super.root = new SuffixTreeNode();
    char[] s = super.text.toCharArray();
    for (int i = 0; i < s.length; i++) {
        List<String> suffixList = new ArrayList<String>();
        for (int k = i; k < s.length; k++) {
            suffixList.add(s[k] + "");
        }
        super.root.addSuffix(suffixList, i+1);
    }
}

[edit] Node

The addSuffix method of the node takes two parameters:

  • suffix: The suffix to insert into the suffix tree, will be inserted behind the maximum prefix of the suffix found in the tree.
  • pathIndex: The path index for labeling the leaf at the end of the path of the suffix added.

Adding a suffix consists of two steps:

  • Recursivley find the node to insert at.
  • Insert new nodes for the suffix to insert below the node found.
<<add_suffix>>=

public void addSuffix(List<String> suffix, int pathIndex) {
    SuffixTreeNode insertAt = this;
    insertAt = search(this, suffix);
    insert(insertAt, suffix, pathIndex);
}

The recursive search method takes two parameters (see below). It returns the node under which to enter the suffix, that is the node in which the path to the maximum prefix of the new suffix ends. When entering the method, the suffix size should never be 0, as a terminating "$" is always appended to the text, but if that wasn't the case, and the text would be something like "dacdac", and right where the Exception is thrown we would return the startNode, we would have an invalid suffix tree, where one path would end in an inner node.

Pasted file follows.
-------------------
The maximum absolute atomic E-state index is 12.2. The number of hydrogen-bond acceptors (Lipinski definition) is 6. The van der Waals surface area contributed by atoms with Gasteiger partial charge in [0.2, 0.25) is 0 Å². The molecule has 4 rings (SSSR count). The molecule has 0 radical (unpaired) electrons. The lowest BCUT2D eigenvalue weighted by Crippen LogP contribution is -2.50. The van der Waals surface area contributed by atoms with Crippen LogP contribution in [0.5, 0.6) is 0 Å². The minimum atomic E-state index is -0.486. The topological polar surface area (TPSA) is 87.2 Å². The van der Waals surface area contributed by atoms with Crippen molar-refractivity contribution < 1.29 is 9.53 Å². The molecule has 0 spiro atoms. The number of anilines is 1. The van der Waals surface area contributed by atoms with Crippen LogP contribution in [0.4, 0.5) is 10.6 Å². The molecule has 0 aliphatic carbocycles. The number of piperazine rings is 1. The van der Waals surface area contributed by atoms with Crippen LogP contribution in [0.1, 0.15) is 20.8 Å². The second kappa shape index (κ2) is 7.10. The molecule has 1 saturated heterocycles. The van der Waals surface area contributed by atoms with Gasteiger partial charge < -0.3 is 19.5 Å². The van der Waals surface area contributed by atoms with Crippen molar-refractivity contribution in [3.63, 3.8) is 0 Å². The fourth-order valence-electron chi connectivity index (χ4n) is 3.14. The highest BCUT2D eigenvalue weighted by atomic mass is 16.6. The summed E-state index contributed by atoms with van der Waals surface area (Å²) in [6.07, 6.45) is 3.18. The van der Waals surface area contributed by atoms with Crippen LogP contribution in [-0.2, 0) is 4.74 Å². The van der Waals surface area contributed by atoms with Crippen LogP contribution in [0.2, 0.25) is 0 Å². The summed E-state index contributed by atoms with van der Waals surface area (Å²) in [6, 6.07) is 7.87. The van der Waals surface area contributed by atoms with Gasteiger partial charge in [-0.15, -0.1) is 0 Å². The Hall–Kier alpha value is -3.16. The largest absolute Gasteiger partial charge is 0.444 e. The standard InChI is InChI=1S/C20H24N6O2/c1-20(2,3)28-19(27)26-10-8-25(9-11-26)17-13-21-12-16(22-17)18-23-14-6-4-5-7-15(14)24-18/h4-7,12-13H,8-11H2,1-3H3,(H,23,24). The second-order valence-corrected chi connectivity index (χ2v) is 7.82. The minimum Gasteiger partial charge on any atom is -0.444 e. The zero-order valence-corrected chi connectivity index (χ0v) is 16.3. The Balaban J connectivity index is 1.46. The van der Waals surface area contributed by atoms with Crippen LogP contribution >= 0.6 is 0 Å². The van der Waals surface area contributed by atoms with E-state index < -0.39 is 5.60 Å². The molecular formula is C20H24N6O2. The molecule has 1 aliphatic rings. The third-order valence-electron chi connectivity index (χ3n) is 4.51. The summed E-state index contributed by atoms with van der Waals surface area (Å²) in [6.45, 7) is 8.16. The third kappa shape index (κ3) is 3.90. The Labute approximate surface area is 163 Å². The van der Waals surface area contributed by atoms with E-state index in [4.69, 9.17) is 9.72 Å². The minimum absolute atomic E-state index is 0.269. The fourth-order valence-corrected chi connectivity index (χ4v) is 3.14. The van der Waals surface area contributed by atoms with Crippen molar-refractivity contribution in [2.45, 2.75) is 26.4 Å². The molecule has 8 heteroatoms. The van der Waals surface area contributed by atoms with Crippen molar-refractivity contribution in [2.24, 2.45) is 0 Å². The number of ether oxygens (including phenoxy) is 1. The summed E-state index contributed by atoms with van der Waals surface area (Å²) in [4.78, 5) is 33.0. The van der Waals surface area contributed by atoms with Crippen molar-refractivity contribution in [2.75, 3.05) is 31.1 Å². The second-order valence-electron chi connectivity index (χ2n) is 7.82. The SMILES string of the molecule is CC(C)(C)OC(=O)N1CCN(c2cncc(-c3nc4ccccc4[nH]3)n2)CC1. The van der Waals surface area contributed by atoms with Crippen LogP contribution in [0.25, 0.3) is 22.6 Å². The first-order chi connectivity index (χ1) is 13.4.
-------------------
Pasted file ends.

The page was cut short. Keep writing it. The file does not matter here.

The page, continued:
• startNode: The node in which to start the search.
  • suffix: The suffix that is intended to be inserted into the tree.
<<search>>=
   
private SuffixTreeNode search(SuffixTreeNode startNode, List<String> suffix) {
    if (suffix.isEmpty()) {
        throw new IllegalArgumentException(
                "Empty suffix. Probably no valid simple suffix tree exists for the input.");
    }
    Collection<SuffixTreeNode> children = startNode.children;
    for (SuffixTreeNode child : children) {
        if (child.incomingEdge.label.equals(suffix.get(0))) {
            suffix.remove(0);
            if (suffix.isEmpty()) {
                return child;
            }
            return search(child, suffix);
        }
    }
    return startNode;
}

The insertion method takes three arguments:

  • insertAt: The node into which the suffix should be entered.
  • suffix: The suffix to enter into the node. Not all will be used, skips the maximum prefix that has already been found. For every remaining character, a node is added into the tree.
  • pathIndex: the path index (for labels of leafs, which isnt implemented for illustrative purpose, but is common for suffix trees).
<<insert>>=

private void insert(SuffixTreeNode insertAt, List<String> suffix,
        int pathIndex) {
    for (String x : suffix) {
        SuffixTreeNode child = new SuffixTreeNode(insertAt, x,
            insertAt.nodeDepth + 1, pathIndex, id);
        insertAt.children.add(child);
        insertAt = child;
    }
}

The attributes for a node:

  • The incoming edge of this node. Every node in a tree has one incoming edge, except for the root, which has none.